Ever since Jeremy Aevermann opened Liquid in the space that formerly held the Funny Bone, he’s had a monkey on his back.
“When I got my loan from the bank, the actual business plan was called the Laughing Monkey Comedy Club,” Aevermann explains.
The idea was a comedy club supplemented by live music. Against his better judgment — and at the request of ex-Funny Bone employees who wanted to open their own comedy club, he says — Aevermann backed off the idea and focused on music instead.
A few years later? “I honestly wish I just would have went with my gut,” Aevermann says.
A couple of months from now, Liquid, 405 S. 8th St., will begin presenting live comedy four nights a week in Boise. Aevermann plans to launch the concept with a show by well-known comic Emo Philips.
“Right now’s the time,” Aevermann says. “There’s no comedy.”
Realists might say this is a horrible idea. Comedy has struggled in Boise. Remember Hijinx comedy club? Or China Blue’s short-lived, one-night-a-week Chuckles Cabaret?
But opportunists might say the timing is excellent. As Aevermann points out, Liquid will have virtually zero competition. Even Meridian’s Bull’s Head Pub — which did weekend comedy — closed months ago.
Either way, Aevermann has created a modest business model in a room that Boiseans still remember being filled with laughter.
Unlike the Funny Bone, Liquid will offer just one show per night — an early performance around 8 p.m. There will be seating for up to 180, although Liquid will need to draw only a fraction of that number to make it work, he says.
Unlike the Bone, a live band will hit the stage afterward, just like on any other night at Liquid.
“If people want to stick around, they can,” Aevermann says.
“What I always hated about comedy shows,” he explains, “is I would get there, I would have two, three drinks, and as soon as I was ready to keep partying, they would flip the lights on and kick me out!”
Because few of Liquid’s regulars rarely roll in before 10 p.m., there’s little to lose, Aevermann says.
There will be skeptics. But he sounds determined. Aevermann opened Liquid as the economy was tanking in 2008 with his wife, Elizabeth, and a business partner who has since left. He isn’t afraid of hard work.
“I’m going to give it a good run,” he says.
To have a chance at succeeding with comedy, Liquid will need to beat Treasure Valley residents over the head with the concept through marketing. It also will help if touring performers are, you know, funny. So Aevermann will screen his comics.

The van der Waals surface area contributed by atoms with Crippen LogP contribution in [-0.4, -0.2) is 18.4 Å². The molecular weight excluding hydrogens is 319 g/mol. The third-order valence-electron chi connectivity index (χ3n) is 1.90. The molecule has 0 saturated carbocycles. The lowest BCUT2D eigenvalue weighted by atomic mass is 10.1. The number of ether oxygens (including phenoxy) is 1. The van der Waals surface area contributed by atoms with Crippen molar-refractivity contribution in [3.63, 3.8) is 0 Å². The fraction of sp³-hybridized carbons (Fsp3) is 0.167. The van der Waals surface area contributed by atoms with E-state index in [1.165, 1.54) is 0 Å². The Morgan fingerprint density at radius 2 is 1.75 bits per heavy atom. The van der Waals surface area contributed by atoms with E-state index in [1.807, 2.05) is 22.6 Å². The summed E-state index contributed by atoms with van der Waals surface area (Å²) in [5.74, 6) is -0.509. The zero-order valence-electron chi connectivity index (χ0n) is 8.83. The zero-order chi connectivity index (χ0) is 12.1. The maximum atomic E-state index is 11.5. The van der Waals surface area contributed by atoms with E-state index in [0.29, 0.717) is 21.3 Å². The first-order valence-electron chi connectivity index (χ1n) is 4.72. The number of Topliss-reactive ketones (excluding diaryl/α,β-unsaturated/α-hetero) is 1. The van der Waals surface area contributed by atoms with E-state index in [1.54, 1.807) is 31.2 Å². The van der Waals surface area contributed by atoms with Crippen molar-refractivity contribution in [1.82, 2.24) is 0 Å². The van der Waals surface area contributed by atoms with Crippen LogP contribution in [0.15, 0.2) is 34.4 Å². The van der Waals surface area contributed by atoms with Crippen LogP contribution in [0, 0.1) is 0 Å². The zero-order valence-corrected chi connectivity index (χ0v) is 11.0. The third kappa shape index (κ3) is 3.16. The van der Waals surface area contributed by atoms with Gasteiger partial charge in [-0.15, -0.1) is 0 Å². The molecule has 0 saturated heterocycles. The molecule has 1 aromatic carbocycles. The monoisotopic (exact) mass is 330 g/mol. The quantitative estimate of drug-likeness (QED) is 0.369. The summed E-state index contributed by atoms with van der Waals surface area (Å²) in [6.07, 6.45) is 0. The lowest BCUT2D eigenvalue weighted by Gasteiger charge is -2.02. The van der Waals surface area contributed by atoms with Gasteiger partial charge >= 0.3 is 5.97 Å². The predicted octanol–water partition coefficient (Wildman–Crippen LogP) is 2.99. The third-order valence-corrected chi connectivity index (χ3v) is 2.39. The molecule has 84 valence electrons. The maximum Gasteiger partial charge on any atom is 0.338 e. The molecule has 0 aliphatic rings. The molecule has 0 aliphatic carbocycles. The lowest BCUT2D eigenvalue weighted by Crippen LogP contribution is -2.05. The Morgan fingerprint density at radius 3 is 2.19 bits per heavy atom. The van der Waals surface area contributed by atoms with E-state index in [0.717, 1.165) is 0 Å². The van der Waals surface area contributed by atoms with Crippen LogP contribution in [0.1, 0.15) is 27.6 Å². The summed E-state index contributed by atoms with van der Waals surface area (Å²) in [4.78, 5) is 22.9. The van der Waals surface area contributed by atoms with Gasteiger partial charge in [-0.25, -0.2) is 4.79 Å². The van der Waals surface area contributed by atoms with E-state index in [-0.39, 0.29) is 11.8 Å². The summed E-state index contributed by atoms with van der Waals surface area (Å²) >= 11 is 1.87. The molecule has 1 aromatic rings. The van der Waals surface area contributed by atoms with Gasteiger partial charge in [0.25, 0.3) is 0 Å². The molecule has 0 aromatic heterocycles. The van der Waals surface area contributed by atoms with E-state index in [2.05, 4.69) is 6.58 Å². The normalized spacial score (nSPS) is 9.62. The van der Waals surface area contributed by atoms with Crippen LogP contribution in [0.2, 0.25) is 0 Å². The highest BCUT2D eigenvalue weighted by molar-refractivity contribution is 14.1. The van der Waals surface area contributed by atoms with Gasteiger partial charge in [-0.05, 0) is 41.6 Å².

Considering that Liquid has kept its doors open this long — a feat for any newer bar — there’s reason to think this could work. Plus, after putting out feelers with local comedians, he has emerged hopeful.
“Don’t think I’m not scared. Because I’m scared,” Aevermann says. “I only made the decision 100 percent I was going to do this a week ago. But I already did a ton of the research four years ago, and I talked to the right people.”
JAZZ CHANGES AT CHANDLERS
Singer-guitarist Dan Costello is the new music director at Chandlers Steakhouse, 981 W. Grove St., which has live jazz nightly. He replaced pianist Kevin Kirk, who left Sept. 30.
As director, Costello is mostly trusting what was established, he says. He’ll gig at Chandlers about three times a week in a solo capacity or with backing musicians.
“I’m trying to be as sensitive to what the space wants as possible,” Costello says, “and still get to do some of my own tweaks to it.”
Vocalist Sally Tibbs, who performed regularly with Kirk, also has left the building. Otherwise, you’ll mostly still find familiar Chandlers entertainers such as Shaun Brazell, Steve Eaton, John Jones and the Sidemen. Check out the schedule on 16.
WEEKEND PICKS ONLINE
If you’re looking for something to do but find yourself without a copy of Scene, check out my blog Fridays for “Five Things You Should Do This Weekend.” (Or “Four Things.” Or “Six Things.” You get the picture.)
In addition to the picks, you’ll find an invitation to share your own ideas via the comments section. This results in: 1) Little-publicized entertainment gems from readers; 2) Outraged football fans horrified that I failed to recommend the weekly beatdown at Bronco Stadium. (When BSU plays a ranked team, the game will top the list. I swear.)
Incidentally, here’s a weekend option: Black Crowes guitarist Rich Robinson will perform at 8:30 p.m. Sunday at the Bouquet, 1010 Main St. Tickets are $15 at TicketWeb.
Michael Deeds co-hosts “The Other Studio” at 9 p.m. Sundays on 94.9 FM “The River”; he appears Thursdays on Channel 6 News.